Home By Geneva >> Pet Safety Checklist
Whether they are furry, feathery, scaly, or slithery, our pets all play such an important part in our lives, and it is our responsibility to keep them safe. For National Animal Safety and Protection Month, we wanted to share these steps to promote a safe and enjoyable lifestyle for us and our pets!
The first step to safety is prevention. Booking regular wellness checkups with your vet and keeping your pet up to date on their vaccines can give you a head start on any preventable diseases.
Spay or Neuter
Any pets not intended for breeding by responsible and knowledgeable breeders should be spayed or neutered by a veterinarian at the appropriate age as determined by the vet. Doing so can regulate hormones in the pet and prevent accidental litters to keep pets happy, healthy, and off the streets.
Monitor Human Food
Most human food is actually quite bad for your pet and can make them sick. Be sure to consult with your veterinarian about what you can do to supplement your pet’s diet and be sure not to feed table scraps!
Ensure Pet-safe Environment
Animals can be prone to ingesting, chewing, or clawing at unsafe items in your home. Be sure to pet-proof any space that they may be able to reach, removing toxic chemicals, plants, electronics, and anything else that might pose a danger.
Discuss Animal Care and Safety
Be sure everyone in the home knows your pet’s schedule, off-limits items, and safety precautions, especially children. Educating your children on the importance of pet safety can protect both your pet and your little ones from mishaps and accidents. You should also keep an eye on your children anytime they are around a pet, even if it’s one you are familiar and comfortable with.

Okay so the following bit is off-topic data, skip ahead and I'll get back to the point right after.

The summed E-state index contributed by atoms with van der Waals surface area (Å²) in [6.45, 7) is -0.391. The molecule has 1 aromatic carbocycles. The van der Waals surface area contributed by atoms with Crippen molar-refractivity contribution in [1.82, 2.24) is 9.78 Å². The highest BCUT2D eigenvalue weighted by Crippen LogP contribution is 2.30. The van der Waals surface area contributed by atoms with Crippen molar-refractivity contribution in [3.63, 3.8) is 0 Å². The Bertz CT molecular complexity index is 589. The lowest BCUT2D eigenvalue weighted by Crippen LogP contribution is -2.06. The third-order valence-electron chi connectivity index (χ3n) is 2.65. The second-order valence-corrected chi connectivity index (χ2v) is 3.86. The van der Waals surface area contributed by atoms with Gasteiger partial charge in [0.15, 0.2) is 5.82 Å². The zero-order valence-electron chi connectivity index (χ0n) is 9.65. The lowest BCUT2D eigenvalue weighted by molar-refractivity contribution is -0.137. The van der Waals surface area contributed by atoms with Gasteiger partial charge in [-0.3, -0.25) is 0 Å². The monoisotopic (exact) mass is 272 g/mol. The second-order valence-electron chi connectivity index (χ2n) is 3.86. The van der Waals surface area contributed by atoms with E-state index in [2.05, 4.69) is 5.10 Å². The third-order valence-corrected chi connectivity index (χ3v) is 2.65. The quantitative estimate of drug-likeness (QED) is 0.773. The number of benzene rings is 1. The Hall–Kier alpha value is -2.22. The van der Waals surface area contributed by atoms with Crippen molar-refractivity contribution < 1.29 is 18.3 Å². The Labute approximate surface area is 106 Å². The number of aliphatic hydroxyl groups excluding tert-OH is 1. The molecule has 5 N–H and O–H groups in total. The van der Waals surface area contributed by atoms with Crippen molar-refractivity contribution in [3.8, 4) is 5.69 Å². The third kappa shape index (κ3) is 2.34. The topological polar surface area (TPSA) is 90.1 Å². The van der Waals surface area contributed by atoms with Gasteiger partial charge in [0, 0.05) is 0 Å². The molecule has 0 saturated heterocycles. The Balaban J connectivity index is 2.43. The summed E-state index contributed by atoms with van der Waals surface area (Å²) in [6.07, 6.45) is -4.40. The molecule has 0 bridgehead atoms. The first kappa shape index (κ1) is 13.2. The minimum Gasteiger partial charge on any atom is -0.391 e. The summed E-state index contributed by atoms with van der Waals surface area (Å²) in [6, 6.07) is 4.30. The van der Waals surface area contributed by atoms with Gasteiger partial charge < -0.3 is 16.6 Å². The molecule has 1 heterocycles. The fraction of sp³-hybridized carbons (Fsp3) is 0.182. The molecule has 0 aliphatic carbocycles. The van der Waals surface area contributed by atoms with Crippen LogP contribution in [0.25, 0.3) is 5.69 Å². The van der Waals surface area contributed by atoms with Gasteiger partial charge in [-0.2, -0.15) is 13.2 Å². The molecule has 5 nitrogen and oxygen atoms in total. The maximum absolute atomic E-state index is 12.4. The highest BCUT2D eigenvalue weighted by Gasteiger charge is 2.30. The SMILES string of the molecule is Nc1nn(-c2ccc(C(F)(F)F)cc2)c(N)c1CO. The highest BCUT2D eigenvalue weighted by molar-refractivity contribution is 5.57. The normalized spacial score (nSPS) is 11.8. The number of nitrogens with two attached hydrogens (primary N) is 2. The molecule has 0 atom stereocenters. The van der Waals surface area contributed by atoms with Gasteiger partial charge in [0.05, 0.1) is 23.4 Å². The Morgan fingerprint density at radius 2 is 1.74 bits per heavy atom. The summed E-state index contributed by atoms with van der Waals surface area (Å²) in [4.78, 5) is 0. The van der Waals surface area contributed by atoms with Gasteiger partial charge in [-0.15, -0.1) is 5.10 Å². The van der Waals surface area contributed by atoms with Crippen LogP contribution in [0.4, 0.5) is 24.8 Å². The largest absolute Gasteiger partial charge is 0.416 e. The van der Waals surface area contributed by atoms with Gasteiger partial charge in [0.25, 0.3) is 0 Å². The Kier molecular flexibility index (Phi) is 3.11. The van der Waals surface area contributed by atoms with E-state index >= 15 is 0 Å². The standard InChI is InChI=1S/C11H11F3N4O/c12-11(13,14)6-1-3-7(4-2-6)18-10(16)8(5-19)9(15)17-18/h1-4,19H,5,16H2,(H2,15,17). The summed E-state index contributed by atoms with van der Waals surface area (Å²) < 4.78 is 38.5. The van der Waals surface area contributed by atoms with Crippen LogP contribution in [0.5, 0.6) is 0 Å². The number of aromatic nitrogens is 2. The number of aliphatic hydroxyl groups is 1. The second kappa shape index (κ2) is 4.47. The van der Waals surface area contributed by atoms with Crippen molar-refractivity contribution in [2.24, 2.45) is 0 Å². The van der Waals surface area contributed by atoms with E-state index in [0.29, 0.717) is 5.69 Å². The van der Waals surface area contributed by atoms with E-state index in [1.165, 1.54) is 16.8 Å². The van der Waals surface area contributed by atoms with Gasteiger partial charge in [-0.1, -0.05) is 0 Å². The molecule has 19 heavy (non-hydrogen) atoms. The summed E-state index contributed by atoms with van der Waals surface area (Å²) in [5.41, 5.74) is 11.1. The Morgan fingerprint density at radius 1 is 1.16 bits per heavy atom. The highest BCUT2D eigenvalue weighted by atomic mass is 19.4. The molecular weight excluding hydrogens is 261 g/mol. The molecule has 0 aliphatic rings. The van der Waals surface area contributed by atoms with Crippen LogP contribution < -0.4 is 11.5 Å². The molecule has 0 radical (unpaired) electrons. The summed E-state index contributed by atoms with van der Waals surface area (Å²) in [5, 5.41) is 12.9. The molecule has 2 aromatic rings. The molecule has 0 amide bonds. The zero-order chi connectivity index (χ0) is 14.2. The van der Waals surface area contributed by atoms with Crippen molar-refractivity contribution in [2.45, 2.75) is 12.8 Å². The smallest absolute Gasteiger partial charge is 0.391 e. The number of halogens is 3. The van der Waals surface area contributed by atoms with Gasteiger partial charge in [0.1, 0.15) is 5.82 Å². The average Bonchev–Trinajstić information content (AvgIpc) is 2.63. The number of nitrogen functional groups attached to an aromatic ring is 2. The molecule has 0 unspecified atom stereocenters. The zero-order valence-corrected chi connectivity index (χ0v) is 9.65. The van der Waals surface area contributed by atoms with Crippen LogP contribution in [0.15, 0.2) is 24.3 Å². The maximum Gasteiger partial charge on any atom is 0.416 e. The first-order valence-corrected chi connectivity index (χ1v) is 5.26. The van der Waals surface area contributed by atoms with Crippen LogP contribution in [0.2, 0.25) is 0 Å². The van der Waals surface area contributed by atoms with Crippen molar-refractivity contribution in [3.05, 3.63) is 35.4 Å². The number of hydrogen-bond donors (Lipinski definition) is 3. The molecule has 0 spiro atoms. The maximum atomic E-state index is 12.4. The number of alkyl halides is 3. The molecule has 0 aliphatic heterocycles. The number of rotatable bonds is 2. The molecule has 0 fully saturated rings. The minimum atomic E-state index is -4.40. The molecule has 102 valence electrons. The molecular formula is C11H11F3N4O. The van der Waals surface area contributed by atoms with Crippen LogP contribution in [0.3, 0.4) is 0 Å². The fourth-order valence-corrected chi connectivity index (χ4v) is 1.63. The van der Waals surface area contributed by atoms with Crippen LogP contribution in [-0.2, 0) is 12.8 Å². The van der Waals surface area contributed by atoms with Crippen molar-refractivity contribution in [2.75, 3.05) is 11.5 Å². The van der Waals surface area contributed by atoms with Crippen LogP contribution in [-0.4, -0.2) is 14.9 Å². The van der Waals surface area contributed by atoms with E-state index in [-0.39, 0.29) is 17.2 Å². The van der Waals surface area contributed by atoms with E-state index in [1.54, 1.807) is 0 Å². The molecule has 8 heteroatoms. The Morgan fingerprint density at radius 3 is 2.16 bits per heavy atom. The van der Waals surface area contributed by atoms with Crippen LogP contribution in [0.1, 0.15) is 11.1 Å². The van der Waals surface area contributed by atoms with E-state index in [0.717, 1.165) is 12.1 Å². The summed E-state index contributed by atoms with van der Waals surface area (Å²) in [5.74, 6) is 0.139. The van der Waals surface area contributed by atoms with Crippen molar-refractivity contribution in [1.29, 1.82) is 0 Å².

Have an Emergency Action Plan
Have a plan put in place for if your pet has any sort of health emergency. Have a list of what you would need to take (things like vaccination and health records, collar with tags, etc.) and which vet you would go to. If your vet isn’t 24-hour, know of the nearest emergency veterinarian as well. Another good addition is creating a care chart that is easily accessible if anyone ever needs to care for your pet while you’re away or in case of an emergency.
Make Your Pet Identifiable
1 in 3 pets becomes lost in its lifetime. A great safeguard is identification. Chipping your pet can make it identifiable by veterinarians or shelters if your pet gets lost. Be sure to register the chip with a national pet recovery database! Putting something like a Tile Tracker on your pet’s collar can also make it easier to locate them at close distances (up to 250ft).
Know Your Animal
At the end of the day, you know your animal best. If you notice your pet acting abnormally, consult with your vet to make sure you are taking the steps necessary to keep your pet pal happy, healthy, and safe.